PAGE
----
When this patient walked in the door of my father’s office for the first time, Lyndon Johnson was president. The US troops were not yet on the ground in Vietnam. The patient, at the time, was in his twenties. He is now in his seventies, a grandfather.

Resistance and Resilience on the Couch

It was hate at first sight. Not only did my office in an upscale neighborhood offend John’s radical Marxist politics, but my leather shoes violated his belief in animal rights, and my use of lipstick piqued his feminist sensibility. And the therapeutic relationship got worse from there.

With FB, You Never Have To (Get To...) Say Goodbye

Through the beauty of social media sites such as Facebook, we may never have to say goodbye -- for better and for worse.

Submissive Listening, Therapeutic Listening and the Third Ear

Listening as an act of rebellion or respect—and how to accomplish each.

Retirement Would Be A Cinch If I Didn’t Have To Stop Working

It's easy to believe that once we retire we'll be much happier without the constant wear and tear of work on our aging minds and bodies. Sounds logical doesn’t it?

The Hero's Journey of Tiger Woods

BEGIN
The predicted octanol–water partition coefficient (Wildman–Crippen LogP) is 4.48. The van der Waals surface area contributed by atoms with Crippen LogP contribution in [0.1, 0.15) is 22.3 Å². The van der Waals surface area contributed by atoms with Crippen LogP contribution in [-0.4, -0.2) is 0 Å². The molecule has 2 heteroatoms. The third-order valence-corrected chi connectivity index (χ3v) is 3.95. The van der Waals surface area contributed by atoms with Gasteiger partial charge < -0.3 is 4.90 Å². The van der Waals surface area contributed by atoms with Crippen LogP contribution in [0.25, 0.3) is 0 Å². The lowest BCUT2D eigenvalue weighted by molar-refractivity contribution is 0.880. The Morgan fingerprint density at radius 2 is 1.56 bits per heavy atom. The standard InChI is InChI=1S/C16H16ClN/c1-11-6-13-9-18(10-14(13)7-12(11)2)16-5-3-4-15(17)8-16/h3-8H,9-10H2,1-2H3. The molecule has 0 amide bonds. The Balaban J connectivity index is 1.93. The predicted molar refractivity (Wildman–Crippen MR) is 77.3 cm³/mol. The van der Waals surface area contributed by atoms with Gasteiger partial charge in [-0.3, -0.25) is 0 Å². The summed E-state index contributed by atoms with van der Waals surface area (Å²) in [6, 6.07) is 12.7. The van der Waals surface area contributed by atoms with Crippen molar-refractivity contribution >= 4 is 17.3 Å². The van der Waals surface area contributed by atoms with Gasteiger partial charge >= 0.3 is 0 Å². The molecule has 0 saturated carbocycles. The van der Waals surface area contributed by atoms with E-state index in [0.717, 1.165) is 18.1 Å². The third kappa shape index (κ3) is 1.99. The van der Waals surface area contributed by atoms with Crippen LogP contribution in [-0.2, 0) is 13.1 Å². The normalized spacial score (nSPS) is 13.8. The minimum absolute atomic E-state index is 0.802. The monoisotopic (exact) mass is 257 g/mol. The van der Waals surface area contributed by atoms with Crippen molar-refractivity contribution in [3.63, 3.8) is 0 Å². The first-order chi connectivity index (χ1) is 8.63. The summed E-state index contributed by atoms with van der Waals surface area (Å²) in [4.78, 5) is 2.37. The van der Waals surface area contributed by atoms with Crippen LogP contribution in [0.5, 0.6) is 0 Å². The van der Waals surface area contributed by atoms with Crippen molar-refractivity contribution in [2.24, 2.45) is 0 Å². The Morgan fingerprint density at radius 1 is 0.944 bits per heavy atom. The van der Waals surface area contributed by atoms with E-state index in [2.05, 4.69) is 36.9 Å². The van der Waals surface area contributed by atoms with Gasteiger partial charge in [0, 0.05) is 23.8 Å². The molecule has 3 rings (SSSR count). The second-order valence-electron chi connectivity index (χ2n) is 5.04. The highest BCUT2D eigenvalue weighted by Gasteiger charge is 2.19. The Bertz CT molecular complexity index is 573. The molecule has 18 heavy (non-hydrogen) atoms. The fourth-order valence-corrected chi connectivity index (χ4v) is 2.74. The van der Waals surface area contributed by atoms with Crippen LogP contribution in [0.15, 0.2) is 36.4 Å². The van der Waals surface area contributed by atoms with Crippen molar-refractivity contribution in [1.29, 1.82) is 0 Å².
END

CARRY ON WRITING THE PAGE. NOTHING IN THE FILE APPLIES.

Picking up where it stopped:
With two season victories and the U.S. Open next weekend, I'm forced to consider him again in my life.

Change. It Could Happen to You.

As the balmy days of spring begin their evolution into the heat of summer, as children across the country say goodbye to their classrooms and hello to the freedom of the outdoors, it is perhaps a good time to think about transition.

A Meditation on Meditation

Meditation is quality control in the manner of a chef’s cooking techniques – consistently practiced, it allows a constant quality of “dishes.”

Movie Review: We Have a Pope (2011)

Just stay away from sex, childhood or foiled ambitions. Oh yes, and the Cardinals will be with you in the room.

A Psychoanalytic Appreciation of Maurice Sendak

Before the publication of “Where the Wild Things Are” in 1963, children’s literature was comprised largely of folk tales, fairy tales and near-Victorian tales of good little children whose job was to please their elders – or else. These stories were morality tales meant to teach children the lessons of how to behave in an adult world.

Three Ways of Knowing

The benefit of psychoanalysis comes through finding a new way of knowing. It is a knowing how rather than a knowing what—a process and not a result—that makes psychoanalysis a powerful journey.

A Word, a Song, a Smell

His daughter’s death had not been unexpected. She had had advanced liver disease, the consequence, Willy had acknowledged ruefully many times, of a life of promiscuity and drug-abuse. Of her death and his inability to mourn her, Willy said with a kind of shrug, “I lost my daughter many years ago.”

My Gender is Tender

From Warhol model Jackie Curtis to modern filmmaker Jonathan Caouette, transgender culture has gone from hiding in plain sight to plainly seen.